We drove from Berlin to Esberg, Denmark for about 6,5 hours. Esberg has a very beautiful old historical city center and it is famous for the big white statues of three men looking towards the ocean. The 9 meter high statues are called “Mennesket ved havet” (The men by the sea) and can be seen even 10 km from the ocean if the weather is good. If you still have time you can go walking along the beach front.
It is a lovely shared house with different rooms and apartments. You share the big kitchen (including a fridge, cooking area and all cutlery) and the lounge room with the other rooms. It is owned by a lovely couple who give helpful tips about the surrounding area. The garden is huge and perfect for playing sports during the day or a cozy campfire at night. It is pretty close to Legoland as well, were some other people went during the day who stayed at Egebjerggaard Bed & Breakfast. Bring your own linen, otherwise you have to pay for it on top of the price. It cost us 67,00 Euro for the whole room for up to 4 people.
The surrounding area is very beautiful for a stroll along the river, through the bushes or going fishing as well.
To start perfectly into your new day, explore the lake Karlsgarde So near Egebjerggaard Bed & Breakfast. It is a wonderful morning walk of about 1,5 hours roundtrip.
That lake is also part of the Coast to Coast Trail of Denmark. It is a 120-km trail through the idyllic countryside of Jutland. More information about it here. Afterwards you can drive for about 1,5 hours to visit Egeskov Castlewhich is South of Odense. Next to the beautiful located castle, the castle garden is already enough for a visit! It received different prices each year and since 2013 it has yearly received the “Travellers Choice” at Tripadvisor. Take your time to explore this special place on earth.
29.4. – 23.6. & 1.9. – 22.10. 10 am – 5 pm (castle from 11 am on)
24.6. – 13.8. 10 am – 7 pm
14.8. – 31.8. 10 am – 6 pm (castle from 11 am on)
From 29.4. – 23.6. & 28.8. – 22.10.: Park, exhibitions & Castle: 190 DKK (adult) & 110 DKK (child)
24.6. – 27.8.: Park, exhibitions: 190 DKK (adult) & 110 DKK (child)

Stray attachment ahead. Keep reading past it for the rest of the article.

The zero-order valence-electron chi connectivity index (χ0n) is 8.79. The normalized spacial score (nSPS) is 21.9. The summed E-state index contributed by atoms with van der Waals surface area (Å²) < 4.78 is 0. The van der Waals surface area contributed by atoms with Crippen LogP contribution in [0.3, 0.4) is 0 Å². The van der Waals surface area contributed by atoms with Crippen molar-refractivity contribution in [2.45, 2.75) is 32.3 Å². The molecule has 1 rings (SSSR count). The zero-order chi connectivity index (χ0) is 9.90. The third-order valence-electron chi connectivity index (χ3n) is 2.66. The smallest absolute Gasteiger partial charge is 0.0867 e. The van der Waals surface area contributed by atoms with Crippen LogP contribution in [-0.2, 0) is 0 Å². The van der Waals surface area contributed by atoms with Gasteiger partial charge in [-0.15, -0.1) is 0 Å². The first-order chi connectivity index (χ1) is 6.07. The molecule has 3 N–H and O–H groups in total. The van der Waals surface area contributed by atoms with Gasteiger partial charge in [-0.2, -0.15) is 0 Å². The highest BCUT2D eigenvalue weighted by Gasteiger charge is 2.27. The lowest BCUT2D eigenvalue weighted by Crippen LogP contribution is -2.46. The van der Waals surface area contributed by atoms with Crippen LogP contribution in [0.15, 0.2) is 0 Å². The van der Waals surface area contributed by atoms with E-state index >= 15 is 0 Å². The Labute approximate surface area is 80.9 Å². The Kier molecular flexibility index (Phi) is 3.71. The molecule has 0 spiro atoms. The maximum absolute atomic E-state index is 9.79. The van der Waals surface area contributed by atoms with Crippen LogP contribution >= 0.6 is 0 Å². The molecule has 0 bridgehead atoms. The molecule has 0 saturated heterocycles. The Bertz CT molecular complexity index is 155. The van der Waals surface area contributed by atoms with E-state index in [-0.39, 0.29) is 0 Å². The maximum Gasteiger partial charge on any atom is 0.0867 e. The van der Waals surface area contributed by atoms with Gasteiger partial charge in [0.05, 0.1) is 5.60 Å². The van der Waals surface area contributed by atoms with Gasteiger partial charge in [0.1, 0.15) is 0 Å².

Park, exhibitions & Castle: 220 DKK (adult) & 130 DKK (child)
If you want to skip the line, you can buy your tickets online in advance here
When you are full of amazing impressions of the landscape architecture beauty of Egeskov, you can drive for about 1hr40min to Roskilde. In Roskilde we stayed in an AirBnB for 3 people including a kitchen. We payed for a one-bed-room apartment 84,00 Euros for one night.
We used our third day in Denmark to explore the impressive old city center of Roskilde with its Roskilde Cathedral and the famous Viking Ship Museum. Roskilde Cathedral, constructed during the 12th and 13th centuries, is an UNESCO world heritage site and the royal burial church of Denmark.
1.04. – 30.09.: Monday – Saturday 10 am – 18; Sunday 13 – 16 (except July till 18)
1.10. – 31.03.: Monday – Saturday 10 am – 16
* These times may vary due to church services.
Adults 60 DKK (Copenhagen Card Free)
Children (0-17 years) free
Retired and Students 40 DKK (Copenhagen Card Free)
Groups (minimum 10 pers) 40 DKK per person
The Viking Ship Museumis a lot of fun for kids and adults. It is a very interactive museum with offered workshops (you can learn how to build a Viking Ship there!) or going on a cruise on a Viking Ship replicant. I highly recommend to participate in one of the free given guided tours about the ships. The guides are really good and are giving very interesting facts.